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Happy Latino Heritage Month!


California Latino Heritage Month logo.
Logo from California Natural Resources Agency.

Hello Forest Friends!


We are almost halfway through California Latino Heritage Month, and EPIC would like to express our appreciation for all the hard work that Latinos bring to the conservation movement. Immigrants are generally some of the most environmentally conscious communities in the United States, and Latino communities have a sense of connection to the natural world because of our cultural ties with Catholicism that dictate us to be stewards of the natural world. Although not all within the Latino community subscribe to Catholicism, many of us, in one way or another, were affected and/or surrounded by values rooted in Catholicism.


Some examples that my community is proud of are reusing water and containers, recycling cans, taking public transportation, growing vegetables, seed saving, and taking special care of our material items so they last. These actions may seem small, but they add up. Latino neighborhoods use 40% less energy than White neighborhoods do – demonstrating the positive impact of the lifestyle of these natural stewards.

Black and white photo of John Muir in front of a tree.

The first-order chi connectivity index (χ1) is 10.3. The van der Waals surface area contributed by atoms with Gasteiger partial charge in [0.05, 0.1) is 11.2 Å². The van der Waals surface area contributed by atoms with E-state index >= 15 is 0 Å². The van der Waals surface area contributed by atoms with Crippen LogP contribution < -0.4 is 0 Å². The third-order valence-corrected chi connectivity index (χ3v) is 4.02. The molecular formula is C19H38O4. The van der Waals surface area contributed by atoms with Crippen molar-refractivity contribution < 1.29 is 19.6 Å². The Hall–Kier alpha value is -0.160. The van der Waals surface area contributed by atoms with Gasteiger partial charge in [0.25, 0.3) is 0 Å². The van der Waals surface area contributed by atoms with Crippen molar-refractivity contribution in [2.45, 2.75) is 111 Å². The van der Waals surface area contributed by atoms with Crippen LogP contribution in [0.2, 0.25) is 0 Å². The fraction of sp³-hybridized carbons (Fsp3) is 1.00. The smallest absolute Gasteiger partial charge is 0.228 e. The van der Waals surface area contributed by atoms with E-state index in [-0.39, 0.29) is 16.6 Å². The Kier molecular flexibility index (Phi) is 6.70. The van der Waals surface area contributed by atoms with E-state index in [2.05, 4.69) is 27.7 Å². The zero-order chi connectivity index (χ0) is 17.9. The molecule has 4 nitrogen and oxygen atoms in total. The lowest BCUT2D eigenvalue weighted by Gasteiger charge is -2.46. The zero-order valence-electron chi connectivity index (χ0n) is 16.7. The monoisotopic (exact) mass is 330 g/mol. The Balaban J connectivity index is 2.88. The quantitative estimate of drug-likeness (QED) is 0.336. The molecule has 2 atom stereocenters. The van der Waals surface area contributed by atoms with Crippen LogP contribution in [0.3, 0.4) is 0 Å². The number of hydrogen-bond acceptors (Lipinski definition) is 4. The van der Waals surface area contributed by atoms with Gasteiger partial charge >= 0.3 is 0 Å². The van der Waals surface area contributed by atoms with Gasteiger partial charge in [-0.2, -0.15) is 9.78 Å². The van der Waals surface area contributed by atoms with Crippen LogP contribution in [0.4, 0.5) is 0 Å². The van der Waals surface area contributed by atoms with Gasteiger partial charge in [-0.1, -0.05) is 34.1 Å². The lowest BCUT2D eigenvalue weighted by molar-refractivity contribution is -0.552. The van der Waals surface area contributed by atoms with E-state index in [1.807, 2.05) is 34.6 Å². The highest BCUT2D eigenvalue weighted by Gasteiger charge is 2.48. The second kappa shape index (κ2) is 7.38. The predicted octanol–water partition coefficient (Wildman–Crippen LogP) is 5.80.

John Muir. Photo from Library of Congress (PD).

In “Beyond Solar Panels and Priuses: The Overlooked Environmentalism of Latinx Catholics,” Amanda Baugh describes how although the Latinx communities in this country are incredible environmentalists, the environmental movement is most often framed as being led by “politically progressive, predominately white religious activists”. The main environmentalist discourse often leaves out some of the communities that tirelessly work to preserve our natural environment throughout their everyday lives. There is a reason for this. John Muir, a well-cited environmentalist who based his beliefs and actions on anti-Indigenous rhetoric, is one of the most cited founders of the environmental movement. Credit for the environmental movement historically goes to men who look like and sometimes even think like Muir because oftentimes those with the time and capital to give towards the conservation movement are wealthy white folk – but that is changing.


The Power in Nature Coalition, of which EPIC is an active member, has been taking steps to uplift members of the Latino community that are working in the environmental movement and highlighting why they do this important conservation work. Watch uplifting testimonial videos by CalWild’s André Sanchez and EPIC’s Josefina Barrantes (with more videos to come through October 15th!).


When we celebrate and glamorize individuals who base their beliefs on dehumanizing and genocidal rhetoric, it does a disservice to the communities that work tirelessly every day to be good stewards of the Earth. Indigenous and immigrant communities have always and will always be the first to fight against colonial forces that degrade our natural world.


Happy Latino Heritage Month!






























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